For example, if you’re using a red band that adds 15-35 lbs of resistance and you can do well over 30 reps without fatiguing then switch to a black or purple band that offers more resistance.

    One strategy that I like to use for tracking my progression over time is to learn how much resistance the band is providing based on how far it is stretched while I’m pressing.

    The easiest way to do this, as shown in this video, is with a fishing scale. 

    Once you know the actual band tension you are adding to your lift, you can accurately track it and progressively increase it in your training, which leads to better long-term gains. 

    At the very least, make an effort to continue pushing yourself over time to give your body a reason to adapt.

    2. Putting The Band On the Sharp Knurling

    A second major issue I see, primarily in powerlifting gyms, is placing the band directly onto a barbell with a very sharp knurling when performing Barbell Banded Overhead Presses (Variation #2).

    Placing the band on sharp knurling will dramatically reduce the lifespan of the band, as all the little knurling teeth on the barbell will be sawing through the band every time you do an overhead press. 

    Fix: Use a Barrier In Between the Band and the Bar

    I like to solve this problem by placing something on the bar that the band will rest on. 

    The 3 things I use as barriers between the band and the bar are Fat Grips, towels, or squat pads used for squats or hip thrusts. 

    3. Incorrect Bar Path

    Regardless of whether you are doing a barbell or dumbbell banded overhead press, you will want the weight to move with a similar bar path. 

    Ideally, you will have your feet hip-width apart, have the weight in your hands just outside your shoulders, will have your wrists relatively straight and forearms vertical, and will keep your elbows slightly in front of the bar when you initiate the press. 

    This should result in improved tension in your upper back, and you should be able to tuck your chin, squeeze your glutes and core, and press the weight overhead. 

    Once the weight clears the top of your head, you should be able to press your head through your arms and shrug your shoulders. 

    This is the best technique, but I often see people struggling to keep this bar path consistent once they add a band to the equation.

    It’s common to see lifters pressing too far forward, too far backward, or a combination of the two as they try to keep the bar or dumbbell stable against band tension.

    Fix: Anchor the Band Directly Beneath Where You Will Be Pressing

    Although bands do require more stability and core engagement, this problem can still be mitigated by properly anchoring the band directly underneath where you are pressing.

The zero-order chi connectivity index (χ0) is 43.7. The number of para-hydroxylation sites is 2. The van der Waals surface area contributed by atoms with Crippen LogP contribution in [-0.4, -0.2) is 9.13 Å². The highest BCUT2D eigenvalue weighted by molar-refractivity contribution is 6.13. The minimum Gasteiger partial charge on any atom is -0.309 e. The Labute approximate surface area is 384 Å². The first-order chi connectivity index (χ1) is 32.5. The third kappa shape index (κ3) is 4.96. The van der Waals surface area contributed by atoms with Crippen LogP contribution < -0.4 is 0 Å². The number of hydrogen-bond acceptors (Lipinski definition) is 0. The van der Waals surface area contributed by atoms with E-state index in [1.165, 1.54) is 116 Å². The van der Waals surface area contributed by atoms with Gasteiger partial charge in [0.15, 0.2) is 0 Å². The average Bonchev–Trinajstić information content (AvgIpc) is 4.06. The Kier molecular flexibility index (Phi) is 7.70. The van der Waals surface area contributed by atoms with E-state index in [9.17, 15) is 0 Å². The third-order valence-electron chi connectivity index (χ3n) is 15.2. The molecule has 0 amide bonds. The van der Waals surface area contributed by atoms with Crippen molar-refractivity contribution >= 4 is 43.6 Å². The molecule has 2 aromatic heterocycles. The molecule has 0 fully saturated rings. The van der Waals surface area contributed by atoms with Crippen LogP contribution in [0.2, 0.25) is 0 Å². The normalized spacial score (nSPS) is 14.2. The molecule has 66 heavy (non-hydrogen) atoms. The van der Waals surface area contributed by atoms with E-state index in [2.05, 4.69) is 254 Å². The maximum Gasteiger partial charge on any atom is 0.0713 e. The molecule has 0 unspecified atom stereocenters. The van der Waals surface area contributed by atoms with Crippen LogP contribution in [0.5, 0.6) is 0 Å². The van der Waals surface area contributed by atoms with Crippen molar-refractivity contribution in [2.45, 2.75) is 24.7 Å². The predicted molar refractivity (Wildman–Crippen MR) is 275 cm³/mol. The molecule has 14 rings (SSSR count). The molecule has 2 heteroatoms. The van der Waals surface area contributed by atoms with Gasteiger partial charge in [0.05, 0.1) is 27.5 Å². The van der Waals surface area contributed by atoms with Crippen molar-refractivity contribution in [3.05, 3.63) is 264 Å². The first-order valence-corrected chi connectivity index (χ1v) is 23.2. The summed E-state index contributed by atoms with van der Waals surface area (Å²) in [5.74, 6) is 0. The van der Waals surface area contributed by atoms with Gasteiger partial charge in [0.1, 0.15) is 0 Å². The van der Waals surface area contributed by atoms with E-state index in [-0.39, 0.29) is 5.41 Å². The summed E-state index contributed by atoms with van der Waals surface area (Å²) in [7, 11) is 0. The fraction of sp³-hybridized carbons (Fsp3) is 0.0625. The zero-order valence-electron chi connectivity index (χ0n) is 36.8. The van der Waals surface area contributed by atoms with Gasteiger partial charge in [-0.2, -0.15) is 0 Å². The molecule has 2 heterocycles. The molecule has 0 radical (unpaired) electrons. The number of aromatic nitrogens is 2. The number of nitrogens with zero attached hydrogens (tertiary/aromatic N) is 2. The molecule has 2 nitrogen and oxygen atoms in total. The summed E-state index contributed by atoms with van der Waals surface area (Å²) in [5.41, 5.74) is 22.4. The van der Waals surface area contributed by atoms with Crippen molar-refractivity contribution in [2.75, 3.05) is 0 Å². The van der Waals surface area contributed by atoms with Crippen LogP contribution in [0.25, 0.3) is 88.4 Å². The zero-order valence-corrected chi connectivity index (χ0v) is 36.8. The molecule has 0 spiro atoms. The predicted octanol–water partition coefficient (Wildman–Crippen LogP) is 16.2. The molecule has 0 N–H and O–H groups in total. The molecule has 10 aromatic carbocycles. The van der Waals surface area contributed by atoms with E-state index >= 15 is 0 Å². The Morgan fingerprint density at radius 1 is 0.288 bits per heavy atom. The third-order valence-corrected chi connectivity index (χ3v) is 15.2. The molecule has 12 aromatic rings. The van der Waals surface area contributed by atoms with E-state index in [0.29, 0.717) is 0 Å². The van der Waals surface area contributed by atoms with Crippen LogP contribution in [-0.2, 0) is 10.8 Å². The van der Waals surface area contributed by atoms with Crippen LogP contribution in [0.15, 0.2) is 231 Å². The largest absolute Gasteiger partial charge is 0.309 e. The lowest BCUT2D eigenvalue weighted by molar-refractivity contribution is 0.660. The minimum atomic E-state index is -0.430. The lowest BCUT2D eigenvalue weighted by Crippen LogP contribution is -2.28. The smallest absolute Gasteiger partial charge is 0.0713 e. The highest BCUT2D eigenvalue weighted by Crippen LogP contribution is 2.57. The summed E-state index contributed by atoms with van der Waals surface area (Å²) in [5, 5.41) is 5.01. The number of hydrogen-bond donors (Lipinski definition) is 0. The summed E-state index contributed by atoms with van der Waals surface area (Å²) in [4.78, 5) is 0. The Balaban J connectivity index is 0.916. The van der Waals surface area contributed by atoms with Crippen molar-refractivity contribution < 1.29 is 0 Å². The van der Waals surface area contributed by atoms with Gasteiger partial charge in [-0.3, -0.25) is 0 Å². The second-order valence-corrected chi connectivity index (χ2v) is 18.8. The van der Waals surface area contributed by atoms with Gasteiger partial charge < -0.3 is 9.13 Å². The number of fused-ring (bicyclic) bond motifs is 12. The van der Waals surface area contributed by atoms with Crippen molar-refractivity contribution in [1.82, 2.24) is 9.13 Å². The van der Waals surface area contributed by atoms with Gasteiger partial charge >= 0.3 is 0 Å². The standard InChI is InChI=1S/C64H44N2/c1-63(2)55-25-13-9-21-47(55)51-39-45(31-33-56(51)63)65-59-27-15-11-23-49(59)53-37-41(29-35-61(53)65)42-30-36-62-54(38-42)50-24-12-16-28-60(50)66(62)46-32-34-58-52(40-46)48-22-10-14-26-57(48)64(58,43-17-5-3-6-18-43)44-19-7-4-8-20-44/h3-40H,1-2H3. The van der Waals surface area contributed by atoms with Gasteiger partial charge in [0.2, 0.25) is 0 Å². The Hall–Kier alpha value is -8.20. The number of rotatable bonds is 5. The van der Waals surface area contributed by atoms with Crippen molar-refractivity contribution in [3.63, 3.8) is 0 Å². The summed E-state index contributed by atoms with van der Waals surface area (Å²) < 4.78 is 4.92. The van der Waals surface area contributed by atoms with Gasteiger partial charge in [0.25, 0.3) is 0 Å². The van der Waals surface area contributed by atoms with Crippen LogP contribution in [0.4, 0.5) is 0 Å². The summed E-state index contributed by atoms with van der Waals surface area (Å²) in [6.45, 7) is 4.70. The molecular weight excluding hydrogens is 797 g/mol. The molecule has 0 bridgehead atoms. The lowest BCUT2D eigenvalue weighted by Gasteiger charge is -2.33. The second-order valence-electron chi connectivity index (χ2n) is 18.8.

Do not anchor the band directly underneath the bar when it is in the rack. 

    Instead, tie the band in a location that will be approximately directly underneath the bar (or dumbbell) when you are performing the exercise. 

    This will ensure the tension is only being applied to the bar (or dumbbell) in a vertical plane, and you will not have to fight against unwanted horizontal forces. 

    4. Not Using Full Range of Motion

    The main reason you may be performing a banded overhead press is to train your lockout strength and get past sticking points. 

    So, it becomes a problem when you’re not fully locking out a banded overhead press. 

    If you’re failing to lockout because of the tension that the band is providing then you are not allowing the band to work its magic. You must fully lock out your arms to develop strength in that range of motion.

    Fix: Reduce Band Tension To Lock Out Every Rep

    The fix to this mistake is simple. 

    If you weren’t aware that this was the correct technique, then simply make the adjustment and be more intentional with your lockout. 

    If locking out your arms just isn’t possible because the tension at the top of the rep is too much for your muscles to overcome, then reduce the band tension so that you can complete the full range of motion.

    How To Incorporate Banded Overhead Press Into Your Workout Plan

    The best way to incorporate banded overhead presses will depend on your specific goals and training structure, but there are a few general guidelines to consider.

    • For band-only overhead presses (variation #1): I would integrate these into every single warmup for any pressing movement in your training program. 

    Do this single-arm, and pick a band that you can do 3-4 sets of 12-20 reps for a great warm-up. 

    • For banded barbell overhead presses (variation #2): I would implement this as my primary push movement for the day. I recommend doing this movement once a week for 4 sets of 8-12. 

    If you want to get extra volume in, strip the weight after your last set and do a burnout set of just the bands and the bar. This will definitely fatigue and grow your delts. 

    • For banded dumbbell overhead presses (variation #3): I would implement these as a secondary pressing movement (an accessory movement rather than your main pressing movement).

    I would recommend this movement 1-2 times a week for 6-8 total sets of 10-15 reps per set, following a main movement like the bench press.

    When picking a load for a banded overhead press, I recommend loading half of whatever you do for a normal overhead press for the same sets and reps and then adding 60-75% of that load with band tension. 

    As a rough example, for someone that can barbell overhead press 100lbs for 4 sets of 12, I would load 50 pounds (45lb bar +2.5lbs each side) and then add another 60-75lbs of band tension so that the overall load at the very top of the rep is 110-125 lbs. 

    Reading next

    How To Do Push Ups With Bands (The Proper Way)
     Best forearm exercises & workouts with bands